Factors that contribute to haemorrhoids include:
- Sitting for long periods of time on the toilet
- Chronic constipation or diarrhoea
- A diet that lacks fibre
- Anal intercourse
Why are these contributing factors?
- Prolonged sitting: Sitting for long periods of time equates to increased pressure on the veins in the anal area.
- Overweight/obesity: Excess weight stored throughout the body can put extra pressure on the blood vessels in and around the anus.
- Pregnancy: Haemorrhoids are very common among pregnant women. The pressure of the foetus on the abdomen, as well as hormonal changes, lead to enlargement of the haemorrhoidal vessels. These vessels are also placed under severe pressure during childbirth. For most women, however, haemorrhoids caused by pregnancy and childbirth are a temporary problem.
- Chronic diarrhoea: Just like long-term constipation, chronic diarrhoea can also lead to haemorrhoids. The diarrhoea causes constant irritation of the anal canal.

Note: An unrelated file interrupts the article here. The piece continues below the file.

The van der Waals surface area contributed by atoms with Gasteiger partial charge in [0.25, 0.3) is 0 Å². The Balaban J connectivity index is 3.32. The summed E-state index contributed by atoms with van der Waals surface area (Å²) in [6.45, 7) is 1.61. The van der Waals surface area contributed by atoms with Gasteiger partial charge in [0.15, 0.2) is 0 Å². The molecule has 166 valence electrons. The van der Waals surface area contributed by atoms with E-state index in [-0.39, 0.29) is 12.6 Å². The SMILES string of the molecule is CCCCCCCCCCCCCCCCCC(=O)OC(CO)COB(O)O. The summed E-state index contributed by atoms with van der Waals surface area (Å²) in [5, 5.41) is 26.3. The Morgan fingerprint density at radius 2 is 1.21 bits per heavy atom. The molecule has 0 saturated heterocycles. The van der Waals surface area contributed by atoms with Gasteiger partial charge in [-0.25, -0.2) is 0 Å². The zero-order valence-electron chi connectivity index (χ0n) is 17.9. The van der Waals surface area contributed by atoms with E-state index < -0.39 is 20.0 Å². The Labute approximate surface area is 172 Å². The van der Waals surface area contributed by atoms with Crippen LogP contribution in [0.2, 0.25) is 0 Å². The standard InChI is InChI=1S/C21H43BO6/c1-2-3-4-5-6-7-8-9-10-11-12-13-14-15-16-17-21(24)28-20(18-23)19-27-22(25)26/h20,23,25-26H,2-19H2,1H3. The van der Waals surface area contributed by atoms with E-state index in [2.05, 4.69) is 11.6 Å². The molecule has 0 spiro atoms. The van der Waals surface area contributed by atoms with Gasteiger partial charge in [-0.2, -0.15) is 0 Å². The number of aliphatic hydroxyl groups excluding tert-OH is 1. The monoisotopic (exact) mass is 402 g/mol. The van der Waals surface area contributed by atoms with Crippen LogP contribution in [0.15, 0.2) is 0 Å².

Poor diet: A diet that contains too little fibre and not enough fluid significantly increases your risk for haemorrhoids.
- Older age: Haemorrhoids are more common in older than in younger people – a result of weakening connective tissue in and around the anus.
- Anal intercourse: This may cause weakening of the muscles in the anus and rectum.
- Inflammatory bowel disease (IBD): Conditions such as Crohn’s disease and ulcerative colitis may increase your risk for haemorrhoids.
- Liver disease: Liver cirrhosis can lead to swollen veins within the anus and rectum.
Reviewed by Dr Britta Dedekind, General Surgeon at Christiaan Barnard Memorial Hospital. MBChB, FCS (SA), MMED (UCT). April 2018.
- What are haemorrhoids?
- Treating haemorrhoids